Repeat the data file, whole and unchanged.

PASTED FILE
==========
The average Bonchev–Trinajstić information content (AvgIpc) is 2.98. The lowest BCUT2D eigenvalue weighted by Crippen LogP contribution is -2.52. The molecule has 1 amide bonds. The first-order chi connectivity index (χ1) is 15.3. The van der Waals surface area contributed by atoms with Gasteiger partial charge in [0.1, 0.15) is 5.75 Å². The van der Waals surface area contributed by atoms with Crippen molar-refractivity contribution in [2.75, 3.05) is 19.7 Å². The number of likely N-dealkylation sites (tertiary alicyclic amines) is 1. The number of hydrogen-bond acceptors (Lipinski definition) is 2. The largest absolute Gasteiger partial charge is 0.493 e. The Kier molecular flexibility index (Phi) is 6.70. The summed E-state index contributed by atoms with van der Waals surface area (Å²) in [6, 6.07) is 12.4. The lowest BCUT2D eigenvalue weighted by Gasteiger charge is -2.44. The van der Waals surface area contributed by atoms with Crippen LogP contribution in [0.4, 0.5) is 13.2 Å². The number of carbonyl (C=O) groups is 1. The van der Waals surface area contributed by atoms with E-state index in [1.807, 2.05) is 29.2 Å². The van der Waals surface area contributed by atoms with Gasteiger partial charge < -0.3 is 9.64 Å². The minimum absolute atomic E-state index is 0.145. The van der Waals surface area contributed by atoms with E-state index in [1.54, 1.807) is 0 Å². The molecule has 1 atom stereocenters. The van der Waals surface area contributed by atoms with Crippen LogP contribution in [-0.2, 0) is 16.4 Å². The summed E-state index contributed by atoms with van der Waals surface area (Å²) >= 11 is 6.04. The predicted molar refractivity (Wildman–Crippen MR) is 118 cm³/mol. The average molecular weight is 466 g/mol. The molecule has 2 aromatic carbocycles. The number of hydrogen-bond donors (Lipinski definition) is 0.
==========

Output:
The average Bonchev–Trinajstić information content (AvgIpc) is 2.98. The lowest BCUT2D eigenvalue weighted by Crippen LogP contribution is -2.52. The molecule has 1 amide bonds. The first-order chi connectivity index (χ1) is 15.3. The van der Waals surface area contributed by atoms with Gasteiger partial charge in [0.1, 0.15) is 5.75 Å². The van der Waals surface area contributed by atoms with Crippen molar-refractivity contribution in [2.75, 3.05) is 19.7 Å². The number of likely N-dealkylation sites (tertiary alicyclic amines) is 1. The number of hydrogen-bond acceptors (Lipinski definition) is 2. The largest absolute Gasteiger partial charge is 0.493 e. The Kier molecular flexibility index (Phi) is 6.70. The summed E-state index contributed by atoms with van der Waals surface area (Å²) in [6, 6.07) is 12.4. The lowest BCUT2D eigenvalue weighted by Gasteiger charge is -2.44. The van der Waals surface area contributed by atoms with Crippen LogP contribution in [0.4, 0.5) is 13.2 Å². The number of carbonyl (C=O) groups is 1. The van der Waals surface area contributed by atoms with E-state index in [1.807, 2.05) is 29.2 Å². The van der Waals surface area contributed by atoms with Gasteiger partial charge < -0.3 is 9.64 Å². The minimum absolute atomic E-state index is 0.145. The van der Waals surface area contributed by atoms with E-state index in [1.54, 1.807) is 0 Å². The molecule has 1 atom stereocenters. The van der Waals surface area contributed by atoms with Crippen LogP contribution in [-0.2, 0) is 16.4 Å². The summed E-state index contributed by atoms with van der Waals surface area (Å²) >= 11 is 6.04. The predicted molar refractivity (Wildman–Crippen MR) is 118 cm³/mol. The average molecular weight is 466 g/mol. The molecule has 2 aromatic carbocycles. The number of hydrogen-bond donors (Lipinski definition) is 0.